By J. Parnell McCarter



Recently on an email list the following question was posed to me concerning (female) adornment:


> What do you make of the chapter 16 of Ezekiel wherein God likens Jerusalem to
> an abandoned infant that he took in and adorned with not only earrings, but
> also noserings, necklaces, bracelets, rings, and a crown?  The clothing
> described is also not in the nature of sackcloth.
> Would it be your position that God forbids all adornment or anything that
> would be designed to enhance or maintain attractiveness?


Here was my response:


It  seems that scripture analogizes the bride to the Bride of Christ, for the woman is a picture of the church.  Just as the Bride of Christ is no longer outwardly adorned in the way she was in the Mosaic economy (no more golden candlesticks, no more musical instruments, etc), so a man's wife is no longer outwardly adorned as she was allowed to be in the Mosaic economy.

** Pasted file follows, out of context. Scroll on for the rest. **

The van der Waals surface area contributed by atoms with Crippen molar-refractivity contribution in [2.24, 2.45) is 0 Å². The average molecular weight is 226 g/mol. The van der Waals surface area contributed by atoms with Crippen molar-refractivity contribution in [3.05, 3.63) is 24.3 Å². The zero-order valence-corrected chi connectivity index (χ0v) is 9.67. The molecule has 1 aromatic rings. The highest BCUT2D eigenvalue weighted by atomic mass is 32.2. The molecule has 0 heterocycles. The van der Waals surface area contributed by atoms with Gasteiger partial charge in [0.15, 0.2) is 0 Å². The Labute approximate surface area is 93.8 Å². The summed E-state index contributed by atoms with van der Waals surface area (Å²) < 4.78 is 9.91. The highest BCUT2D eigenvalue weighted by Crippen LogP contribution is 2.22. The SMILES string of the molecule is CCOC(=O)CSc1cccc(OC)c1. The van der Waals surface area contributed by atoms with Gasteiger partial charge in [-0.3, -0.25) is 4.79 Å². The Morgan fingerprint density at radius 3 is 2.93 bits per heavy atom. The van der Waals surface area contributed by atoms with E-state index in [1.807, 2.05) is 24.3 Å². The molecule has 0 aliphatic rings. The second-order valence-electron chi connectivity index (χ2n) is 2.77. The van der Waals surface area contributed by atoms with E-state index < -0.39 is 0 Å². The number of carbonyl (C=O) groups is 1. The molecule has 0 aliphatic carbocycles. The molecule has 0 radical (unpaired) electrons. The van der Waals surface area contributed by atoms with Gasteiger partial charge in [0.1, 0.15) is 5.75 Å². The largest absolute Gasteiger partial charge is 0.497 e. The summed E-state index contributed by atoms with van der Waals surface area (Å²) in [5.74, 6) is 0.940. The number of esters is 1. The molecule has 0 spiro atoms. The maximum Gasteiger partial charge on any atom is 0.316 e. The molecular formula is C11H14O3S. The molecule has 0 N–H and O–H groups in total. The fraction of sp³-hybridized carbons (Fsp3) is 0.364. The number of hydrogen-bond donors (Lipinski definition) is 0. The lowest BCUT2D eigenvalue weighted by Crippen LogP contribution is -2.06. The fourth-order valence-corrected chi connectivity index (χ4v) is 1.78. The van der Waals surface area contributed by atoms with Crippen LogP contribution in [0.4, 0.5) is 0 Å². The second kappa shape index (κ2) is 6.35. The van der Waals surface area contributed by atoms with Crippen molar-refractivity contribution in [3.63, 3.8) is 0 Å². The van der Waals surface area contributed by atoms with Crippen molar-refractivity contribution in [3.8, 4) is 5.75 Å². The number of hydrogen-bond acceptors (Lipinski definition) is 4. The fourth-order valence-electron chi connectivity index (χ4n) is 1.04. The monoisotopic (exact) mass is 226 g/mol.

Why?  These outward adornments were always simply signs and symbols of the spiritual graces.  Now that the graces are more manifest in the NT, the signs pass away.  The spiritual graces are so much more exceedingly precious, that next to jewelry, etc., it is like placing the Hope Diamond next to a Cracker Jack ring in a public display.

Simple and plain is the NT principle regarding outward adornment, both for the woman and the Woman.

Regarding Eze 16, Zion's true adornments are her spiritual graces, of which rings, etc. were but types and shadows and signs.  

The article at http://www.puritans.net/news/attire040604.htm  goes into more detail.

Regarding your second question, I think we should distinguish decency and order and even attractiveness (so long as scripturally defined) from adornments like jewelry.  I qualify with the term "as scripturally defined", because most moderns deem marks of age like grey hairs and wrinkles as "unattractive", so they get face lifts, etc. But this is not God's perspective on "attractive".